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Bader Field to become a memoryBader Field to become a memory

Bader Field to become a memory

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Photo courtesy Kent Larson, DCAirPhotos.com,
© Aerial Photographers, LLC.

Atlantic City has formally told the FAA that it intends to close Bader Field airport, AOPA has learned from the FAA's Eastern Region. Under a law that AOPA helped get passed, the city is required to give at least 30 days advance notice of a proposed closing, even if there are no longer any federal grants in place. The airport will likely close in September.

"AOPA fought long and hard with the state of New Jersey and three successive Atlantic City administrations to save Bader," said AOPA President Phil Boyer, "but sadly, there was little local interest in the airport."

When the last federal grant expires in September, the airport reverts to private property, leaving the city free to do as it pleases, which is to redevelop the 143 acres within a stone's throw of boardwalk casinos.

"The gambling interests were stronger than the aviation interests," said Boyer.

Ironically, the former head of the New Jersey Aviation Association, Tom Carver, is now executive director of the Casino Reinvestment Development Authority, which is offering to pay for studies and consultants to the city to turn the airport into something else.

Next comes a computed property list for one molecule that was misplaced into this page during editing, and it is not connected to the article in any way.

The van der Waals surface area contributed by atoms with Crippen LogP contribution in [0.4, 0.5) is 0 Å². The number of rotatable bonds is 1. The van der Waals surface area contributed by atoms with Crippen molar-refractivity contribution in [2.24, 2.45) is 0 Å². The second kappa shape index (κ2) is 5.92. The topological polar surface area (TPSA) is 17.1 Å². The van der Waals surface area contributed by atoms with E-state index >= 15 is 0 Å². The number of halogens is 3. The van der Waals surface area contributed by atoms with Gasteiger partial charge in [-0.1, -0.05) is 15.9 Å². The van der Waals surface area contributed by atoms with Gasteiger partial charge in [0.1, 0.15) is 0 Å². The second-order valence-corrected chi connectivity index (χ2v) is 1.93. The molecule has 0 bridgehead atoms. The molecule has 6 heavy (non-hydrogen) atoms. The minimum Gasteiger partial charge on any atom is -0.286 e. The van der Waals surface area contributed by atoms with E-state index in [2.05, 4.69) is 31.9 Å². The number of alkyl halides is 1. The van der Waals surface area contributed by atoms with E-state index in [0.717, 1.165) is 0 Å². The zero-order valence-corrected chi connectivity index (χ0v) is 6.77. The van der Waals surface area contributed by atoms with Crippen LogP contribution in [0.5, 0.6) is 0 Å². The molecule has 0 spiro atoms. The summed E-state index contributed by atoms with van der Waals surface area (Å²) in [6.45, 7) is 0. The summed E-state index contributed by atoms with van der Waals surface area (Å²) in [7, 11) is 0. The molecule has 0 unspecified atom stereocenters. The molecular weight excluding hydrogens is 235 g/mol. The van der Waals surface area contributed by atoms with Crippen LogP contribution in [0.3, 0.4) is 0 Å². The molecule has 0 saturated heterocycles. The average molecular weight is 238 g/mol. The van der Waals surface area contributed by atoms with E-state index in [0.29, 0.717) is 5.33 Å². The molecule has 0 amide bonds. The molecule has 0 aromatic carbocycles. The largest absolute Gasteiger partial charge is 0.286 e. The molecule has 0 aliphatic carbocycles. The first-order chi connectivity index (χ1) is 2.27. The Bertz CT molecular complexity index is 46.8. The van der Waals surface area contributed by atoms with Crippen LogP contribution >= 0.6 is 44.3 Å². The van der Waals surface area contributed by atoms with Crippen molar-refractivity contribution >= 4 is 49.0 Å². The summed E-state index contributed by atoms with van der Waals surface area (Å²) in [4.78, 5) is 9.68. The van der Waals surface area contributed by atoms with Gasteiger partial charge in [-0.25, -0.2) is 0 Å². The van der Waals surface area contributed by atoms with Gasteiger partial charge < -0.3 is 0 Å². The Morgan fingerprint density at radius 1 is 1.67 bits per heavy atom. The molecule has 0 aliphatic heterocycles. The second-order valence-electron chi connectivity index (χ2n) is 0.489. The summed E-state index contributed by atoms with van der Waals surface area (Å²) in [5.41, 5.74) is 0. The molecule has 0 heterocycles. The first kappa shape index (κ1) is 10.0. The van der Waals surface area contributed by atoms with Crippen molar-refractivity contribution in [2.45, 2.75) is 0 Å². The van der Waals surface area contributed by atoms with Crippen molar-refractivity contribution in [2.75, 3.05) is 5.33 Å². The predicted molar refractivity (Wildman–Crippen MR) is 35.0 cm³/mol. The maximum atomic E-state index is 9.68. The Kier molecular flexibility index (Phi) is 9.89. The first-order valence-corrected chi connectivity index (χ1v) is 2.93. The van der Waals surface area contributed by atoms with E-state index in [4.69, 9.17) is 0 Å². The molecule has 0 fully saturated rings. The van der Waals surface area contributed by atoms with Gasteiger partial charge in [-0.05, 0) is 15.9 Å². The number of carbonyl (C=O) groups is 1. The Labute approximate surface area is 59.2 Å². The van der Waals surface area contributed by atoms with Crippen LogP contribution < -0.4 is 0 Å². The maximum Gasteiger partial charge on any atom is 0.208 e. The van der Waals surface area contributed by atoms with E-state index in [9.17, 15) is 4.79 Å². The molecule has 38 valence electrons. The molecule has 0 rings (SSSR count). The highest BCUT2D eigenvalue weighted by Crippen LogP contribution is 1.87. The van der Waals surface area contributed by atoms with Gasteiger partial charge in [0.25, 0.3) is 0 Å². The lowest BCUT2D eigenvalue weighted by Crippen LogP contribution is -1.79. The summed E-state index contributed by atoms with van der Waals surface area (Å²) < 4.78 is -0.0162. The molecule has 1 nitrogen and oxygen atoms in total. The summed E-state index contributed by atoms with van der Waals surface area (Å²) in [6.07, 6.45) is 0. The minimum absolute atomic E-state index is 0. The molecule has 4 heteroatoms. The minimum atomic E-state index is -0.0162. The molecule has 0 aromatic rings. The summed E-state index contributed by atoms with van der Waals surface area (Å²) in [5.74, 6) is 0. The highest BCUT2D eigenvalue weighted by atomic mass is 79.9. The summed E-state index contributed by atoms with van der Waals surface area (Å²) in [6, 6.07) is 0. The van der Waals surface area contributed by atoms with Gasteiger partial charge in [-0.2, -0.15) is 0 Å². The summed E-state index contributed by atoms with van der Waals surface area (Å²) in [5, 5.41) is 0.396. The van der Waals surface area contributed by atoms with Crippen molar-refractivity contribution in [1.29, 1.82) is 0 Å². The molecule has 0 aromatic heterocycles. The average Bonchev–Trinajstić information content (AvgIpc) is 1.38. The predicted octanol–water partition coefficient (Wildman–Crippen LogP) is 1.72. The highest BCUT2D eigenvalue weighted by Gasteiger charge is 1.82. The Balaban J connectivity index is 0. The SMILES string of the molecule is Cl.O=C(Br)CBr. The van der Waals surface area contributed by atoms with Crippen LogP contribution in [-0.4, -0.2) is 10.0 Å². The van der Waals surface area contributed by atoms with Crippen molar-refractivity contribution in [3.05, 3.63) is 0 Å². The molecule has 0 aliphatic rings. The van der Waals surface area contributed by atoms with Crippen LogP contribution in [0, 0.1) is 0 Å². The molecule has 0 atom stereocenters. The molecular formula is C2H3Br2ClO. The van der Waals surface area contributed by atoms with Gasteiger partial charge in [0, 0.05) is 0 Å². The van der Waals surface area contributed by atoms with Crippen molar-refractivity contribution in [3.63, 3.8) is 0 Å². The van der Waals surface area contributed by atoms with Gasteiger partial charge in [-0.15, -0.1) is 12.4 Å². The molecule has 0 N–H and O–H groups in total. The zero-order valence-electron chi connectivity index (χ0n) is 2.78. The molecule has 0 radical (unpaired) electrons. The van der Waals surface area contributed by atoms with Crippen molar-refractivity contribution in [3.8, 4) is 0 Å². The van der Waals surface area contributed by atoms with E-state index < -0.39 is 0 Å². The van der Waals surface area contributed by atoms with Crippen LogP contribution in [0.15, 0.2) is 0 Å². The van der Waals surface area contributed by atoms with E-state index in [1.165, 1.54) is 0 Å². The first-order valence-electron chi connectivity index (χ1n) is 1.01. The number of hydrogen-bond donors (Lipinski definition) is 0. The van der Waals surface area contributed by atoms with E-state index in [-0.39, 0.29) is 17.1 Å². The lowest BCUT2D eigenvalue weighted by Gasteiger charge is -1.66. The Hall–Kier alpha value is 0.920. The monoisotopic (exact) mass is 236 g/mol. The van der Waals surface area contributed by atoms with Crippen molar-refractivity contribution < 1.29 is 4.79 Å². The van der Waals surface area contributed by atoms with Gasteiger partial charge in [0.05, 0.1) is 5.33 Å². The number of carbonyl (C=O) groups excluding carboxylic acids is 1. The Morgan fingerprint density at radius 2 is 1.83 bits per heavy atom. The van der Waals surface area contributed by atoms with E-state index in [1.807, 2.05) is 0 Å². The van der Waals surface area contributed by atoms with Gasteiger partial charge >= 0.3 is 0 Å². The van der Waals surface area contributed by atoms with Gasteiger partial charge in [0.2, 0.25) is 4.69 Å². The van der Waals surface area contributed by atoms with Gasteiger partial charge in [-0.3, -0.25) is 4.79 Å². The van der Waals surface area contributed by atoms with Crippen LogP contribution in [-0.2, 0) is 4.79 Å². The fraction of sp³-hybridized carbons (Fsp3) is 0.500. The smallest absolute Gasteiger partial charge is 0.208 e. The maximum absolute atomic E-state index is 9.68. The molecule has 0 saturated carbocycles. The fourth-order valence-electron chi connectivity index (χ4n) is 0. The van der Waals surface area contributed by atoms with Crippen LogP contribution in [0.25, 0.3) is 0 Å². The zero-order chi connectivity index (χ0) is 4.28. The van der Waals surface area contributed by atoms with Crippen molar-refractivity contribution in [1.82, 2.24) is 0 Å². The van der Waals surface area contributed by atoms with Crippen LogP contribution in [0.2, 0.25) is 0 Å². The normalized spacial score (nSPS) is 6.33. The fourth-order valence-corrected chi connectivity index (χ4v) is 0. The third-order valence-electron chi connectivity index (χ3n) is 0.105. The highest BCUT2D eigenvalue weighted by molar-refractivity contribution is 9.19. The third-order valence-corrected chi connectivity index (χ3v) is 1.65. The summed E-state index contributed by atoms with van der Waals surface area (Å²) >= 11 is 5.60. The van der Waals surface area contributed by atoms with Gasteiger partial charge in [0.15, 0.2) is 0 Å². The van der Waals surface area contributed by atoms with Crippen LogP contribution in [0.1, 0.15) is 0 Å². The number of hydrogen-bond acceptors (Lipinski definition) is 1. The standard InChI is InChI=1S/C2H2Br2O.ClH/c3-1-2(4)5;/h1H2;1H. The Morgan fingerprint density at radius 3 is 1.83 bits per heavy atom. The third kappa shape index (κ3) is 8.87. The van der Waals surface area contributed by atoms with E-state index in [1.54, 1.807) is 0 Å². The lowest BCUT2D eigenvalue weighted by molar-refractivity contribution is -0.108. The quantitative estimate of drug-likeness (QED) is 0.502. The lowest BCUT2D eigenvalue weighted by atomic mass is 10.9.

"There's no desire to retain this as an airport," Carver told The Courier-Post newspaper.

And that was the problem - lack of interest. By 2001, there were only 10 based aircraft left at Bader Field. The city had neglected the airport for years, driving away aircraft and aviation businesses. The FAA even cited the city for the poor repair of the runways and taxiways.

But as more pilots and aircraft were driven away, it became increasingly harder to generate any kind of political support for the airport on either the local or national level.

"All politics are local," said Boyer. "A national organization like AOPA can have some influence on local politicians, but ultimately they respond to the loudest and most influential voices among their voters."

And that's how pilots elsewhere can help ensure that their airport doesn't go the way of Bader. Become involved in the local community and be an advocate for the airport. Push local authorities to apply for federal grants to maintain and improve the airport.

"Spending $10 to get $90 should look mighty good to local taxpayers, if they know about it," said Boyer. Federal Airport Improvement Program (AIP) grants are a 90-10 match; the federal government will pay 90 percent of the project cost if the local entity pays 10 percent.

But there is a string tied to a federal airport grant - a contractual obligation to operate the airport for 20 years, or in perpetuity if the grant is used to buy land.

"AOPA will never give up on an airport until we've exhausted every political and legal angle," said Boyer. "But we can't do it alone. We need you to become involved with your airport."

July 28, 2006

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